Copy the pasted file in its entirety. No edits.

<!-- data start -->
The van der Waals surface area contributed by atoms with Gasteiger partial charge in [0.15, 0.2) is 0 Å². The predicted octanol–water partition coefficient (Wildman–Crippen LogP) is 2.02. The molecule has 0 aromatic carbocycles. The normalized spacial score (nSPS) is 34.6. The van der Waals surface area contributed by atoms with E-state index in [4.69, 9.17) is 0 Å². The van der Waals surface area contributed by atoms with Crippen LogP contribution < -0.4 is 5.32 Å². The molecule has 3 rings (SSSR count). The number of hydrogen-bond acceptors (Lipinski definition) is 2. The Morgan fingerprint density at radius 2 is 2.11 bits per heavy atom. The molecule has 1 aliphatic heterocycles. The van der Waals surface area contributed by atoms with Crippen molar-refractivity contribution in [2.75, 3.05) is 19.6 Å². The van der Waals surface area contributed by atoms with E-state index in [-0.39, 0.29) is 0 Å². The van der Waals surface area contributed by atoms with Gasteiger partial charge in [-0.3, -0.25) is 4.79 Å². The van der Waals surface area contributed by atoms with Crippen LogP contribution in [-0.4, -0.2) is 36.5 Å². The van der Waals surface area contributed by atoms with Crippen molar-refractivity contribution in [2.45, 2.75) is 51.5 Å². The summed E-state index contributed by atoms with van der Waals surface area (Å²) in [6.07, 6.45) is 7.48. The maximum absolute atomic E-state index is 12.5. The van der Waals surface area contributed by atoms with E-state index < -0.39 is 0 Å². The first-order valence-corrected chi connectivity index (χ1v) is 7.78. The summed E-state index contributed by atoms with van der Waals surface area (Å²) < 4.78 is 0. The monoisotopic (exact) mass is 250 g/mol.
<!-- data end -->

The van der Waals surface area contributed by atoms with Gasteiger partial charge in [0.15, 0.2) is 0 Å². The predicted octanol–water partition coefficient (Wildman–Crippen LogP) is 2.02. The molecule has 0 aromatic carbocycles. The normalized spacial score (nSPS) is 34.6. The van der Waals surface area contributed by atoms with E-state index in [4.69, 9.17) is 0 Å². The van der Waals surface area contributed by atoms with Crippen LogP contribution < -0.4 is 5.32 Å². The molecule has 3 rings (SSSR count). The number of hydrogen-bond acceptors (Lipinski definition) is 2. The Morgan fingerprint density at radius 2 is 2.11 bits per heavy atom. The molecule has 1 aliphatic heterocycles. The van der Waals surface area contributed by atoms with Crippen molar-refractivity contribution in [2.75, 3.05) is 19.6 Å². The van der Waals surface area contributed by atoms with E-state index in [-0.39, 0.29) is 0 Å². The van der Waals surface area contributed by atoms with Gasteiger partial charge in [-0.3, -0.25) is 4.79 Å². The van der Waals surface area contributed by atoms with Crippen LogP contribution in [-0.4, -0.2) is 36.5 Å². The van der Waals surface area contributed by atoms with Crippen molar-refractivity contribution in [2.45, 2.75) is 51.5 Å². The summed E-state index contributed by atoms with van der Waals surface area (Å²) in [6.07, 6.45) is 7.48. The maximum absolute atomic E-state index is 12.5. The van der Waals surface area contributed by atoms with E-state index < -0.39 is 0 Å². The first-order valence-corrected chi connectivity index (χ1v) is 7.78. The summed E-state index contributed by atoms with van der Waals surface area (Å²) < 4.78 is 0. The monoisotopic (exact) mass is 250 g/mol.